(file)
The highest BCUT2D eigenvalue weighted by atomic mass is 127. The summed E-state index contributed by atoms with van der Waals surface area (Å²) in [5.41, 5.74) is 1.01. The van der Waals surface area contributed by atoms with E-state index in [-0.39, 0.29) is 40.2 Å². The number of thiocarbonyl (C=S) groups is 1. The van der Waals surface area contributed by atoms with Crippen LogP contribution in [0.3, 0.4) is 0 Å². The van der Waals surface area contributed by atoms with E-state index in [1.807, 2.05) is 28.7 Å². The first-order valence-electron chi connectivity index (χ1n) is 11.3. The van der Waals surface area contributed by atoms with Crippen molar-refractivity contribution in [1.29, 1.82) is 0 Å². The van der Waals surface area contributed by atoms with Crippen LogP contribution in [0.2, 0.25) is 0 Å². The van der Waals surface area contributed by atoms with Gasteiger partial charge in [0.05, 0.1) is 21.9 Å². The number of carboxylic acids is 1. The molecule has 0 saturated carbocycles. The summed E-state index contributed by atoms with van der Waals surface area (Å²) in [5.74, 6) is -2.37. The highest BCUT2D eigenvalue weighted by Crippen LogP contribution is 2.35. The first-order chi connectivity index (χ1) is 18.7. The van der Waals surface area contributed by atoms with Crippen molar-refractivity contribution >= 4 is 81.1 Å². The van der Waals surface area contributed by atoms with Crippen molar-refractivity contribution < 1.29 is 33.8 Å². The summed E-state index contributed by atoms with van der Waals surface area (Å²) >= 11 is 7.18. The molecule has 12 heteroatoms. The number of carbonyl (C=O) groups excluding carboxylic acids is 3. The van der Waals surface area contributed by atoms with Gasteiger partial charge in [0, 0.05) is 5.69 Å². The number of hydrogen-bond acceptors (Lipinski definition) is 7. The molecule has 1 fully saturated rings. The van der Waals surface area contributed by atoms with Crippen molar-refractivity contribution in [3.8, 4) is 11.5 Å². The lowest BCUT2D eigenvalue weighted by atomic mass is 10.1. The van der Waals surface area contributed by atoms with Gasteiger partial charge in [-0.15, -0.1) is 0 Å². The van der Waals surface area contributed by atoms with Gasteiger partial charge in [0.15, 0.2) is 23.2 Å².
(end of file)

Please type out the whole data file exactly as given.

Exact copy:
The highest BCUT2D eigenvalue weighted by atomic mass is 127. The summed E-state index contributed by atoms with van der Waals surface area (Å²) in [5.41, 5.74) is 1.01. The van der Waals surface area contributed by atoms with E-state index in [-0.39, 0.29) is 40.2 Å². The number of thiocarbonyl (C=S) groups is 1. The van der Waals surface area contributed by atoms with Crippen LogP contribution in [0.3, 0.4) is 0 Å². The van der Waals surface area contributed by atoms with E-state index in [1.807, 2.05) is 28.7 Å². The first-order valence-electron chi connectivity index (χ1n) is 11.3. The van der Waals surface area contributed by atoms with Crippen molar-refractivity contribution in [1.29, 1.82) is 0 Å². The van der Waals surface area contributed by atoms with Crippen LogP contribution in [0.2, 0.25) is 0 Å². The van der Waals surface area contributed by atoms with Gasteiger partial charge in [0.05, 0.1) is 21.9 Å². The number of carboxylic acids is 1. The molecule has 0 saturated carbocycles. The summed E-state index contributed by atoms with van der Waals surface area (Å²) in [5.74, 6) is -2.37. The highest BCUT2D eigenvalue weighted by Crippen LogP contribution is 2.35. The first-order chi connectivity index (χ1) is 18.7. The van der Waals surface area contributed by atoms with Crippen molar-refractivity contribution >= 4 is 81.1 Å². The van der Waals surface area contributed by atoms with Crippen molar-refractivity contribution < 1.29 is 33.8 Å². The summed E-state index contributed by atoms with van der Waals surface area (Å²) >= 11 is 7.18. The molecule has 12 heteroatoms. The number of carbonyl (C=O) groups excluding carboxylic acids is 3. The van der Waals surface area contributed by atoms with Gasteiger partial charge in [0, 0.05) is 5.69 Å². The number of hydrogen-bond acceptors (Lipinski definition) is 7. The molecule has 1 fully saturated rings. The van der Waals surface area contributed by atoms with Crippen molar-refractivity contribution in [3.8, 4) is 11.5 Å². The lowest BCUT2D eigenvalue weighted by atomic mass is 10.1. The van der Waals surface area contributed by atoms with Gasteiger partial charge in [-0.15, -0.1) is 0 Å². The van der Waals surface area contributed by atoms with Gasteiger partial charge in [0.15, 0.2) is 23.2 Å².